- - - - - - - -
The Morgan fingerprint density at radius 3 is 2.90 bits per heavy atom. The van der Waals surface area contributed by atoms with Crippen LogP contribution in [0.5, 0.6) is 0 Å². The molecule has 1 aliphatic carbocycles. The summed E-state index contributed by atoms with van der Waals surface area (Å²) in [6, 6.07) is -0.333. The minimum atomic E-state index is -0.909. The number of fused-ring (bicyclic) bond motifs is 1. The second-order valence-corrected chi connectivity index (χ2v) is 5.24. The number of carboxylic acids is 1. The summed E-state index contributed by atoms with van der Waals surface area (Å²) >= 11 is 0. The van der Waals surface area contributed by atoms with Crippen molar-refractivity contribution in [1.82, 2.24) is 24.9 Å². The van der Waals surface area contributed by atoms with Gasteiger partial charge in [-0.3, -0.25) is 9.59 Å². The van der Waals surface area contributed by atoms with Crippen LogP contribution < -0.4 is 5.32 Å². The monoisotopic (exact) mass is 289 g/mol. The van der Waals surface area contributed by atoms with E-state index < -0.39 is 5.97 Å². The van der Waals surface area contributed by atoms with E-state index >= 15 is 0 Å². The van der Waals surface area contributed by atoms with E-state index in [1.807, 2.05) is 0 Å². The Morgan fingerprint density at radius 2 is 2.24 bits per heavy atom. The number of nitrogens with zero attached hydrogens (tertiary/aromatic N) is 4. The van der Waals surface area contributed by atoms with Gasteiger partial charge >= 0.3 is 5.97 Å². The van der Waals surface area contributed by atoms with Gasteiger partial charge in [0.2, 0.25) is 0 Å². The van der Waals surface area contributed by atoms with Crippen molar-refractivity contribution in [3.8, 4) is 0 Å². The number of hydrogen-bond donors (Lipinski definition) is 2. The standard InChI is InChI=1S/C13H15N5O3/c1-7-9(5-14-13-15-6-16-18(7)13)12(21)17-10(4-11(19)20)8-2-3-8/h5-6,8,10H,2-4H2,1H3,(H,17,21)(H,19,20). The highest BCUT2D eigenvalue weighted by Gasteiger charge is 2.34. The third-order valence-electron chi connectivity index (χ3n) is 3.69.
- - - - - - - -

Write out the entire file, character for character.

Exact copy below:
The Morgan fingerprint density at radius 3 is 2.90 bits per heavy atom. The van der Waals surface area contributed by atoms with Crippen LogP contribution in [0.5, 0.6) is 0 Å². The molecule has 1 aliphatic carbocycles. The summed E-state index contributed by atoms with van der Waals surface area (Å²) in [6, 6.07) is -0.333. The minimum atomic E-state index is -0.909. The number of fused-ring (bicyclic) bond motifs is 1. The second-order valence-corrected chi connectivity index (χ2v) is 5.24. The number of carboxylic acids is 1. The summed E-state index contributed by atoms with van der Waals surface area (Å²) >= 11 is 0. The van der Waals surface area contributed by atoms with Crippen molar-refractivity contribution in [1.82, 2.24) is 24.9 Å². The van der Waals surface area contributed by atoms with Gasteiger partial charge in [-0.3, -0.25) is 9.59 Å². The van der Waals surface area contributed by atoms with Crippen LogP contribution < -0.4 is 5.32 Å². The monoisotopic (exact) mass is 289 g/mol. The van der Waals surface area contributed by atoms with E-state index < -0.39 is 5.97 Å². The van der Waals surface area contributed by atoms with E-state index >= 15 is 0 Å². The van der Waals surface area contributed by atoms with E-state index in [1.807, 2.05) is 0 Å². The Morgan fingerprint density at radius 2 is 2.24 bits per heavy atom. The number of nitrogens with zero attached hydrogens (tertiary/aromatic N) is 4. The van der Waals surface area contributed by atoms with Gasteiger partial charge >= 0.3 is 5.97 Å². The van der Waals surface area contributed by atoms with Gasteiger partial charge in [0.2, 0.25) is 0 Å². The van der Waals surface area contributed by atoms with Crippen molar-refractivity contribution in [3.8, 4) is 0 Å². The number of hydrogen-bond donors (Lipinski definition) is 2. The standard InChI is InChI=1S/C13H15N5O3/c1-7-9(5-14-13-15-6-16-18(7)13)12(21)17-10(4-11(19)20)8-2-3-8/h5-6,8,10H,2-4H2,1H3,(H,17,21)(H,19,20). The highest BCUT2D eigenvalue weighted by Gasteiger charge is 2.34. The third-order valence-electron chi connectivity index (χ3n) is 3.69.